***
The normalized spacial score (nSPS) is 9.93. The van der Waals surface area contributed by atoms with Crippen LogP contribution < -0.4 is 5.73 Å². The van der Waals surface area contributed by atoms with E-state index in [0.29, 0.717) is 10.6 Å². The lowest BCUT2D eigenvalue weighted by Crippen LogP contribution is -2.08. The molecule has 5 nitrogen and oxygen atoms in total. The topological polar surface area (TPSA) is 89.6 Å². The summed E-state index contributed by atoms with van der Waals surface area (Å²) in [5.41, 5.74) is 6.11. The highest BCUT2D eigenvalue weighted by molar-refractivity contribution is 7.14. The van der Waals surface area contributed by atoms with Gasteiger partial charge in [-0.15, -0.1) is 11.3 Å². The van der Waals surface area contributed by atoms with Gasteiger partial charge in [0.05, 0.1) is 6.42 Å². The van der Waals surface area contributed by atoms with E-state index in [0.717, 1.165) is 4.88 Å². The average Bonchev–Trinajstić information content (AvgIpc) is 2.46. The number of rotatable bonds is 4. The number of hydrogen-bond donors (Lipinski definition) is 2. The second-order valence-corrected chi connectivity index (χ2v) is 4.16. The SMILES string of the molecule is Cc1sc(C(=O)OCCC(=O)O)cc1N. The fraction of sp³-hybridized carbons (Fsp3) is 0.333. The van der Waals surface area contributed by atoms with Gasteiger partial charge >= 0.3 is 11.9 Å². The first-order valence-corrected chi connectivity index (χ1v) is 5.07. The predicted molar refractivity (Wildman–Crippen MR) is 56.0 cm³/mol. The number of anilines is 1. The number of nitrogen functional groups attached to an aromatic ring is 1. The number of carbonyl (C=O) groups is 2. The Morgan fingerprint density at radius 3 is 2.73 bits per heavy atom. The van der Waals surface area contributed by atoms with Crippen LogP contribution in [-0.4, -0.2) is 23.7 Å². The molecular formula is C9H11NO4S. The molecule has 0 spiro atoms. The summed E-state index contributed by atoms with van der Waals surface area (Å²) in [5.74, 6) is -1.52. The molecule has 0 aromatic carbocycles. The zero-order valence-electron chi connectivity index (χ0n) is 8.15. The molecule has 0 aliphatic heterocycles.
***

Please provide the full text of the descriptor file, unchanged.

The normalized spacial score (nSPS) is 9.93. The van der Waals surface area contributed by atoms with Crippen LogP contribution < -0.4 is 5.73 Å². The van der Waals surface area contributed by atoms with E-state index in [0.29, 0.717) is 10.6 Å². The lowest BCUT2D eigenvalue weighted by Crippen LogP contribution is -2.08. The molecule has 5 nitrogen and oxygen atoms in total. The topological polar surface area (TPSA) is 89.6 Å². The summed E-state index contributed by atoms with van der Waals surface area (Å²) in [5.41, 5.74) is 6.11. The highest BCUT2D eigenvalue weighted by molar-refractivity contribution is 7.14. The van der Waals surface area contributed by atoms with Gasteiger partial charge in [-0.15, -0.1) is 11.3 Å². The van der Waals surface area contributed by atoms with Gasteiger partial charge in [0.05, 0.1) is 6.42 Å². The van der Waals surface area contributed by atoms with E-state index in [0.717, 1.165) is 4.88 Å². The average Bonchev–Trinajstić information content (AvgIpc) is 2.46. The number of rotatable bonds is 4. The number of hydrogen-bond donors (Lipinski definition) is 2. The second-order valence-corrected chi connectivity index (χ2v) is 4.16. The SMILES string of the molecule is Cc1sc(C(=O)OCCC(=O)O)cc1N. The fraction of sp³-hybridized carbons (Fsp3) is 0.333. The van der Waals surface area contributed by atoms with Gasteiger partial charge >= 0.3 is 11.9 Å². The first-order valence-corrected chi connectivity index (χ1v) is 5.07. The predicted molar refractivity (Wildman–Crippen MR) is 56.0 cm³/mol. The number of anilines is 1. The number of nitrogen functional groups attached to an aromatic ring is 1. The number of carbonyl (C=O) groups is 2. The Morgan fingerprint density at radius 3 is 2.73 bits per heavy atom. The van der Waals surface area contributed by atoms with Crippen LogP contribution in [-0.4, -0.2) is 23.7 Å². The molecular formula is C9H11NO4S. The molecule has 0 spiro atoms. The summed E-state index contributed by atoms with van der Waals surface area (Å²) in [5.74, 6) is -1.52. The molecule has 0 aromatic carbocycles. The zero-order valence-electron chi connectivity index (χ0n) is 8.15. The molecule has 0 aliphatic heterocycles.